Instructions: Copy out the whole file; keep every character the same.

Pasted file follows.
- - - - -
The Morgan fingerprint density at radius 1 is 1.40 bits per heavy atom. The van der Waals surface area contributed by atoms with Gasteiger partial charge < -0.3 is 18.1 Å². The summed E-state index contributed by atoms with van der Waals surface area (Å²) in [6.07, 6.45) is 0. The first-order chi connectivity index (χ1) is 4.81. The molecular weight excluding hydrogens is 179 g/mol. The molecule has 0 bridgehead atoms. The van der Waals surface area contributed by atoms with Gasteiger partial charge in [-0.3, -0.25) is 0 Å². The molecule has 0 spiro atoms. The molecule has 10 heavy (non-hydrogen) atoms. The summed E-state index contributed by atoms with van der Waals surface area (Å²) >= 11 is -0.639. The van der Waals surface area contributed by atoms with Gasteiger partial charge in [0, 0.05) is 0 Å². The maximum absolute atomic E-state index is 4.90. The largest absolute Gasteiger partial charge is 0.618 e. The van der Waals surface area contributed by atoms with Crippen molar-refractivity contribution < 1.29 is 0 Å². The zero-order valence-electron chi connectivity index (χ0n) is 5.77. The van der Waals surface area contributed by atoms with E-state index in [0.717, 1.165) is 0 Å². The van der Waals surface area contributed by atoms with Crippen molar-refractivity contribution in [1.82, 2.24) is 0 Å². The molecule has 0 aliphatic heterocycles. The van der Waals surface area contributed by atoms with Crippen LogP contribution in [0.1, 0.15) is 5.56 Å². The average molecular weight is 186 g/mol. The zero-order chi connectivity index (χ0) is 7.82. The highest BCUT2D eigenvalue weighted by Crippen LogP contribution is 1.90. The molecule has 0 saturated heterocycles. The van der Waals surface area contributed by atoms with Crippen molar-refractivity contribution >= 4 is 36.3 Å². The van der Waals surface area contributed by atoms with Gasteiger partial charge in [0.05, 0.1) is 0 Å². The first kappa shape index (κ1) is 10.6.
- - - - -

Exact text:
The Morgan fingerprint density at radius 1 is 1.40 bits per heavy atom. The van der Waals surface area contributed by atoms with Gasteiger partial charge < -0.3 is 18.1 Å². The summed E-state index contributed by atoms with van der Waals surface area (Å²) in [6.07, 6.45) is 0. The first-order chi connectivity index (χ1) is 4.81. The molecular weight excluding hydrogens is 179 g/mol. The molecule has 0 bridgehead atoms. The van der Waals surface area contributed by atoms with Gasteiger partial charge in [-0.3, -0.25) is 0 Å². The molecule has 0 spiro atoms. The molecule has 10 heavy (non-hydrogen) atoms. The summed E-state index contributed by atoms with van der Waals surface area (Å²) >= 11 is -0.639. The van der Waals surface area contributed by atoms with Gasteiger partial charge in [0, 0.05) is 0 Å². The maximum absolute atomic E-state index is 4.90. The largest absolute Gasteiger partial charge is 0.618 e. The van der Waals surface area contributed by atoms with Crippen molar-refractivity contribution < 1.29 is 0 Å². The zero-order valence-electron chi connectivity index (χ0n) is 5.77. The van der Waals surface area contributed by atoms with E-state index in [0.717, 1.165) is 0 Å². The van der Waals surface area contributed by atoms with Crippen molar-refractivity contribution in [1.82, 2.24) is 0 Å². The molecule has 0 aliphatic heterocycles. The van der Waals surface area contributed by atoms with Crippen LogP contribution in [0.1, 0.15) is 5.56 Å². The average molecular weight is 186 g/mol. The zero-order chi connectivity index (χ0) is 7.82. The highest BCUT2D eigenvalue weighted by Crippen LogP contribution is 1.90. The molecule has 0 saturated heterocycles. The van der Waals surface area contributed by atoms with Crippen molar-refractivity contribution >= 4 is 36.3 Å². The van der Waals surface area contributed by atoms with Gasteiger partial charge in [0.05, 0.1) is 0 Å². The first kappa shape index (κ1) is 10.6.